Male Breast Cancer (cont.)
Melissa Conrad Stöppler, MD
Melissa Conrad Stöppler, MD, is a U.S. board-certified Anatomic Pathologist with subspecialty training in the fields of Experimental and Molecular Pathology. Dr. Stöppler's educational background includes a BA with Highest Distinction from the University of Virginia and an MD from the University of North Carolina. She completed residency training in Anatomic Pathology at Georgetown University followed by subspecialty fellowship training in molecular diagnostics and experimental pathology.
Dennis Lee, MD
Dr. Lee was born in Shanghai, China, and received his college and medical training in the United States. He is fluent in English and three Chinese dialects. He graduated with chemistry departmental honors from Harvey Mudd College. He was appointed president of AOA society at UCLA School of Medicine. He underwent internal medicine residency and gastroenterology fellowship training at Cedars Sinai Medical Center.
William C. Shiel Jr., MD, FACP, FACR
Dr. Shiel received a Bachelor of Science degree with honors from the University of Notre Dame. There he was involved in research in radiation biology and received the Huisking Scholarship. After graduating from St. Louis University School of Medicine, he completed his Internal Medicine residency and Rheumatology fellowship at the University of California, Irvine. He is board-certified in Internal Medicine and Rheumatology.
In this Article
- What is male breast cancer?
- How common is male breast cancer?
- What are causes and risk factors of male breast cancer?
- What are the different types of male breast cancer?
- What are male breast cancer symptoms and signs?
- How is male breast cancer diagnosed?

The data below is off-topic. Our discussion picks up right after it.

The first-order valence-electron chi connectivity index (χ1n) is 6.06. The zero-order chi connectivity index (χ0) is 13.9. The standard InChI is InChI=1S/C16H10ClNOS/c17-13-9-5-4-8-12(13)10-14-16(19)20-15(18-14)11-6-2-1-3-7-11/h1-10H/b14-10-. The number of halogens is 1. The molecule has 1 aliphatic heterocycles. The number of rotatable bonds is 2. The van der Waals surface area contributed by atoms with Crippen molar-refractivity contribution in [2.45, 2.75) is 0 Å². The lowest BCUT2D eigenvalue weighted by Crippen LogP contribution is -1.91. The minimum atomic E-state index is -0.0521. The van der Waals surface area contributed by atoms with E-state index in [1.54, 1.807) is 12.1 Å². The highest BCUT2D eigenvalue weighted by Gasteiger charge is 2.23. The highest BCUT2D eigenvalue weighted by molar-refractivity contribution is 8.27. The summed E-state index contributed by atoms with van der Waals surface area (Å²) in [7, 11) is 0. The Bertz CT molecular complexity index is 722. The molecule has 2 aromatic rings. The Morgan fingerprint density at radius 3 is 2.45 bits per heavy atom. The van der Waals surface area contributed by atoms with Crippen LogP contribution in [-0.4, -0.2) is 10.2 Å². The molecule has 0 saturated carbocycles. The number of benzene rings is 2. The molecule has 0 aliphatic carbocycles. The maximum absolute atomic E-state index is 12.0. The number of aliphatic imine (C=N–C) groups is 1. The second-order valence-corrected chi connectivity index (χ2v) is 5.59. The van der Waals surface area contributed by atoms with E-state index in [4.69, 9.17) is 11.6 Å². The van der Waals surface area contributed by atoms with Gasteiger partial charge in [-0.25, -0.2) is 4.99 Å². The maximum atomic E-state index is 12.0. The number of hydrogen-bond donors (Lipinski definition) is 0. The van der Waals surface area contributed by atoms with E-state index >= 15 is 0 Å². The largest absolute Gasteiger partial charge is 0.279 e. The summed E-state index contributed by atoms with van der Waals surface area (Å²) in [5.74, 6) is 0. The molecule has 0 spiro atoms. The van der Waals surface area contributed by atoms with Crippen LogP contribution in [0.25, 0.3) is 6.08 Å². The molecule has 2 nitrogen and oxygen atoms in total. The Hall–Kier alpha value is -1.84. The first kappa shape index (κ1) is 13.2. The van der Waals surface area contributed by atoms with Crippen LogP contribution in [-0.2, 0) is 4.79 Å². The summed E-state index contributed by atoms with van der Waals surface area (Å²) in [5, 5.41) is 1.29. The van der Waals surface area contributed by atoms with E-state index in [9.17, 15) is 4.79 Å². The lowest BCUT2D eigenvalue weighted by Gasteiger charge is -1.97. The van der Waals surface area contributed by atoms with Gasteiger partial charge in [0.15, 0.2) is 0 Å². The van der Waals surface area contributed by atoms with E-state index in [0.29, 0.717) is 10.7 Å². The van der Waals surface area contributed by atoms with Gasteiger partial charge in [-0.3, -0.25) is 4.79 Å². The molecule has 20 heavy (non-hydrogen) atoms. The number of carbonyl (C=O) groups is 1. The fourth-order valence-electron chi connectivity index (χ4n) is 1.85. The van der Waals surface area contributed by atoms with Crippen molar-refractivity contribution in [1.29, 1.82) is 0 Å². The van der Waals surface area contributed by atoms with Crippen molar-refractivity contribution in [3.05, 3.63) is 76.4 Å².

- What is staging of male breast cancer?
- What is the treatment for male breast cancer?
- What is the outcome (prognosis) of male breast cancer?
- Male Breast Cancer At A Glance
- Find a local Oncologist in your town
What is the outcome (prognosis) of male breast cancer?
The prognosis of a patient with male breast cancer is considered similarly to breast cancer in a woman. As in women, the size and extent (stage) of tumor are the most important factors in the prognosis for male breast cancer. Overall survival rates for each tumor stage are similar for men and women. Since men have less breast tissue than women, it is more common for breast cancers in men to have spread beyond the breast when they are identified, resulting in a more advanced tumor stage at diagnosis.
Disease-specific five-year survival rates (meaning the percentage of patients who do not die of the disease for at least five years following diagnosis) reported for male breast cancer by stage are as follows:
- Stage 0 - 100%
- Stage I - 96%
- Stage II - 88%
- Stage III - 60%
- Stage IV - 23%
These survival rates were calculated using historical data, and it is likely that current treatments will lead to even greater survival rates for those recently diagnosed.
- Male breast cancer is rare and accounts for only about 1% of all breast cancers.
- Breast cancer risk in men is increased by elevated levels of estrogen, previous radiation exposure, and a family history of breast cancer.
- Infiltrating ductal carcinoma is the most common type of male breast cancer.
- A lump beneath the nipple is the most common symptom of male breast cancer.
- Male breast cancer is staged (reflecting the extent of tumor spread) identically to breast cancer in women.
- Surgery is the most common initial treatment for male breast cancer; chemotherapy, radiation therapy, and hormonal therapy are also administered.
- The prognosis of male breast cancer, like breast cancer in women, is predominantly influenced by tumor stage.
The American Cancer Society
United States. "Breast Cancer." National Cancer Institute, U.S. National Institutes of Health. <http://www.cancer.gov/cancertopics/types/breast>.
United States. "Surveillance Epidemiology and End Results." National Cancer Institute, U.S. National Institutes of Health. <http://www.seer.cancer.gov>.
Last Editorial Review: 3/7/2011
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